You don’t have to be a celebrity or a distant descendant of aristos, royalty or other dodgy characters to stand a good chance of finding some interesting twigs on your family tree. This small information-packed volume indicates some of the directions enquiries may lead in if there is, for example, a trade-unionist, Chartist, or Co-op supporter among the ancestors, and how they might be followed up. It includes many illustrations from the author’s own collection of labour movement memorabilia, showing that his knowledge of the subject is more than academic.
|Great Dock Strike 1889|
Unfortunately for libertarians, bureaucratic organisations tend to keep and preserve better records, and it is inevitably the mainstream movement that gets most attention here. Then again, few of us can expect to have an impeccably anti-authoritarian pedigree, and at least in the chapters on the historical context, a substantial part of the book, the author includes a lot more than the obvious big players. The Great (syndicalist) Unrest of 1911-12 is mentioned along with other episodes of intensified industrial struggle, including the two world wars, and not forgetting the state’s repressive response. For some researchers, police (special branch) files and prison records may therefore be a fruitful source.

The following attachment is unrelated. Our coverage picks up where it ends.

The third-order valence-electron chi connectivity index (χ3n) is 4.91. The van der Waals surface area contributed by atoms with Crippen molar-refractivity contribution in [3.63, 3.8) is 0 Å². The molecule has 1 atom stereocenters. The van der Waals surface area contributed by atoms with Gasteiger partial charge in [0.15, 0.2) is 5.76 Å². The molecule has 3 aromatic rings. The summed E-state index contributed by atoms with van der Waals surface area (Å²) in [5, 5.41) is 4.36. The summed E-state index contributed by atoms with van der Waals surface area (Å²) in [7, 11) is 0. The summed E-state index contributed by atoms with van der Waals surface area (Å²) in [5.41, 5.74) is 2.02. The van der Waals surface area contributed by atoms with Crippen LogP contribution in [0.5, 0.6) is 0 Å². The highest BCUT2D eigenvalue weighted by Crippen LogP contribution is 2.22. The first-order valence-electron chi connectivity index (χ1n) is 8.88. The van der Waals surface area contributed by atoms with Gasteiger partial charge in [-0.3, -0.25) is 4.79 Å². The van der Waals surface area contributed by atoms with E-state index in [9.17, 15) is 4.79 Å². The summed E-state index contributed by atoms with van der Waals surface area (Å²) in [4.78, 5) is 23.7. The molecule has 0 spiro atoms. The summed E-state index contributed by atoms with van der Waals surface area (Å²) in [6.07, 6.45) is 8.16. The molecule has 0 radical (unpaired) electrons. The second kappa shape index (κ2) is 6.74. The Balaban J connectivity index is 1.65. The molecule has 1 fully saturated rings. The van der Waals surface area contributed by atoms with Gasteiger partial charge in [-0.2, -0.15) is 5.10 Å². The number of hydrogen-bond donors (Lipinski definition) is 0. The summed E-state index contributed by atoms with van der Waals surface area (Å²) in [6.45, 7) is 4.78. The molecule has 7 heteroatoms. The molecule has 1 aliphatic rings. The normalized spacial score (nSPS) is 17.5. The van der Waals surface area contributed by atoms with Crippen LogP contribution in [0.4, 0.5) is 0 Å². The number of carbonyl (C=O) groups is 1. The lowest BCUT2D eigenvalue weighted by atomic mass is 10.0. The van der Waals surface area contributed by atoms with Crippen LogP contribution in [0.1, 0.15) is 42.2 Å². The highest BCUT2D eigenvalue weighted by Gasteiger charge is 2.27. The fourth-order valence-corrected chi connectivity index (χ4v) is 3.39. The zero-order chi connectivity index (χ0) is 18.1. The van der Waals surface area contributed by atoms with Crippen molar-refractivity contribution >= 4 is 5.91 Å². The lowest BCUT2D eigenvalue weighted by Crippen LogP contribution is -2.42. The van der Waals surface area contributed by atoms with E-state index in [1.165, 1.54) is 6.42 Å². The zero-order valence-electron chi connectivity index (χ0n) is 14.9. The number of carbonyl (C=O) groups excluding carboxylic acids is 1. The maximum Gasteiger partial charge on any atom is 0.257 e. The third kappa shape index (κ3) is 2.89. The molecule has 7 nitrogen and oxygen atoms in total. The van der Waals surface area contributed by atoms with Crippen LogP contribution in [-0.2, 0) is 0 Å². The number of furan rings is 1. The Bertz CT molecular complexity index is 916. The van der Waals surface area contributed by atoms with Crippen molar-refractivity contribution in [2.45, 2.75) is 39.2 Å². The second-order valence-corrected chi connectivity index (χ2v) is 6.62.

Some smaller organisations are briefly described including sundry Trotskyists, the Co-op Party, and Common Wealth which Crail says took a ‘libertarian socialist stance’. He doesn’t go so far as to give anarchists as such a look in, but anyway as he points out with reference to other groups, those who are openly up against the law are not likely to keep too many personal details written down. Here too the reports of their watchers in the good old National Archives may be helpful.
Altogether there are many useful pointers to help in the continuing work of uncovering hidden history, in addition to and beyond the family, not only of struggle but of workers’ lives and constructive action.